“Among the Cliff Dwellings”


Grey and his party rode northeast of Red Lake towards Tsegi Canyon. Along the way, Grey and his party stopped to water their horses at a place he called “Becki-shib-iti” which he claims means “cow water” in Navajo.[1]

A view of the inside of Tsegi canyon.
[click the image to enlarge]
(Utah State University, Merrill-Cazier Library, Special Collections & Archives, Zane Grey Rainbow Bridge photograph collection, P0672, Box 1, Image 158)

Tsegi Canyon

Before Zane Grey and his party reached Kayenta, they met up with John Wetherill’s son who guided them through Tsegi Canyon to the Betetakin cliff ruins, an Ancestral Pueblo dwelling. Grey mentions Segi Canyon in many of his writings including his most famous, Riders of the Purple Sage. Here he refers to the canyon as “Deception Pass:”[2]

“Far across that wide waste began the slow lift of uplands through which Deception Pass cut its tortuous many-canyoned way. . . . The opening into Deception Pass was one of the remarkable natural phenomena in a country remarkable for vast slopes of sage, uplands insulated by gigantic red walls, and deep canyons of mysterious source and outlet. Here the valley floor was level, and here opened a narrow chasm, a ragged vent in yellow walls of stone. The trail down the five hundred feet of sheer depth always tested Venters's nerve. It was bad going for even a burro.”[3]

As Grey suggests, Tsegi Canyon is deceptive with its multiple branches and canyons.

A side view of Betatakin Cliff Dwelling.
[click the image to enlarge]
(Utah State University, Merrill-Cazier Library, Special Collections & Archives, Zane Grey Rainbow Bridge photograph collection, P0672, Box 1, Image 162)

Betatakin, an Ancestral Pueblo Cliff Dwelling

Like Rainbow Bridge, Betatakin was also discovered by John Wetherill and Byron Cummings in 1909. The party had been traveling out of canyon when they met Nedi Cloey, a Navajo woman. Upon hearing that the party was looking for Anasazi ruins, she told them of a large ruin that her children discovered while herding sheep. The party returned with her son in law on August 9, 1909 and named the ruin “Betat’ akin” which means hillside house in Navajo.[4]

Zane Grey was fascinated by Betatakin and included the cliff dwellings in several of his books including Riders of the Purple Sage. In “Down into the Desert” he states:

“Men had lived there once, made their homes high in that inaccessible place, fought for their women and their lives. And now they were gone. Those little vacant windows staring black out of the dwellings, spoke eloquently of the mystery of life.”[5]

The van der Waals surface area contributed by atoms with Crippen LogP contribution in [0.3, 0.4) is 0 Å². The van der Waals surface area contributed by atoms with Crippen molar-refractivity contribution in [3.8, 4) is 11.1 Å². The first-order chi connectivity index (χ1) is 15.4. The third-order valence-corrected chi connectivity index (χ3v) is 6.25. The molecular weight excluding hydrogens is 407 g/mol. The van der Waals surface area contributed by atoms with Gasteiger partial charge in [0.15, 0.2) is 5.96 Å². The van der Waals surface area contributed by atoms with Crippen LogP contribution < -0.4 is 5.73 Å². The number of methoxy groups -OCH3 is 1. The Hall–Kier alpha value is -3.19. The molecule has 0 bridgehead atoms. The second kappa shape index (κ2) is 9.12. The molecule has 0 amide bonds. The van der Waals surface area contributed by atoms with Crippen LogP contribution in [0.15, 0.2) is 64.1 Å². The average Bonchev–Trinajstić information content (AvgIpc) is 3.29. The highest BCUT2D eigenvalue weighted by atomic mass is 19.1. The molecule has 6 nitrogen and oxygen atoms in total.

Grey, like many others at the time, contemplated the fate of the people who lived at these ruins. This led Grey and others to create their own imaginings of what happened. Grey even explains in “Tales of Lonely Trails,” a book that recorded his adventures for the pleasure of his fans, that his “dream people of romance [the Ancestral Puebloans] had really lived there once upon a time.”[6] Although, it is unclear what Grey means by “dream people of romance,” this makes it apparent that he had a certain expectation for what their life must have been like.

[1] Zane Grey, “Down into the Desert,” 43.
[2]Kevin Blake, “The Geography of the Rainbow Trail,” Zane Grey Review (May 2015), 16, accessed June 12, 2020, https://krex.k-state.edu/dspace/bitstream/handle/2097/35793/The%20Geography%20of%20The%20Rainbow%20Trail%2C%20May%202015.pdf?sequence=1&isAllowed=y.
[3] Zane Grey, Riders of the Purple Sage (New York: Harper & Brothers, 1912), Project Gutenburg Chapter 4, accessed June 5, 2020, https://www.gutenberg.org/files/1300/1300-h/1300-h.htm#link2HCH0004.
[4] Hal K. Rothman, Navajo National Monument: A Place and its People: an Administrative History (Santa Fe: Southwest Cultural Resources Center, 1991), 23, accessed June 16, 2020, http://npshistory.com/publications/nava/adhi.pdf.
[5] Zane Grey, “Down into the Desert,” 43.
[6] Zane Grey, Tales of Lonely Trails (New York: Harper & Brothers, 1922) Project Gutenburg, accessed   June 16 2020, http://www.gutenberg.org/files/12225/12225-h/12225-h.htm#image-0007.